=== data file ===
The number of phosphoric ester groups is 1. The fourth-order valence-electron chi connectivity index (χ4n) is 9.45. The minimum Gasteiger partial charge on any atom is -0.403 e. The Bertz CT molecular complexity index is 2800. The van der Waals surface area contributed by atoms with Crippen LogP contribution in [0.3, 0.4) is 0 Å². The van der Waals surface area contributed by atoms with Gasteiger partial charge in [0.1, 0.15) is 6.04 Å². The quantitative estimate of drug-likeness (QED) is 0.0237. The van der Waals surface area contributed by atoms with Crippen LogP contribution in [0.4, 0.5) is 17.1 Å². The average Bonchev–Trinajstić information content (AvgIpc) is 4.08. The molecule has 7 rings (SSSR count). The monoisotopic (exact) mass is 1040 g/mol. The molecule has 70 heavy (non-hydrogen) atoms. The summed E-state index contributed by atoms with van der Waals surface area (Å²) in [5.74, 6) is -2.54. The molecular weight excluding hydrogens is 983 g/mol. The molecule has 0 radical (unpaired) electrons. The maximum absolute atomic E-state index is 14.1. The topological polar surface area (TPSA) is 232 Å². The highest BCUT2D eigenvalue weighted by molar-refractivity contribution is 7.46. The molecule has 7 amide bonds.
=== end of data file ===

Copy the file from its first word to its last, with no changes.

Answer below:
The number of phosphoric ester groups is 1. The fourth-order valence-electron chi connectivity index (χ4n) is 9.45. The minimum Gasteiger partial charge on any atom is -0.403 e. The Bertz CT molecular complexity index is 2800. The van der Waals surface area contributed by atoms with Crippen LogP contribution in [0.3, 0.4) is 0 Å². The van der Waals surface area contributed by atoms with Gasteiger partial charge in [0.1, 0.15) is 6.04 Å². The quantitative estimate of drug-likeness (QED) is 0.0237. The van der Waals surface area contributed by atoms with Crippen LogP contribution in [0.4, 0.5) is 17.1 Å². The average Bonchev–Trinajstić information content (AvgIpc) is 4.08. The molecule has 7 rings (SSSR count). The monoisotopic (exact) mass is 1040 g/mol. The molecule has 70 heavy (non-hydrogen) atoms. The summed E-state index contributed by atoms with van der Waals surface area (Å²) in [5.74, 6) is -2.54. The molecular weight excluding hydrogens is 983 g/mol. The molecule has 0 radical (unpaired) electrons. The maximum absolute atomic E-state index is 14.1. The topological polar surface area (TPSA) is 232 Å². The highest BCUT2D eigenvalue weighted by molar-refractivity contribution is 7.46. The molecule has 7 amide bonds.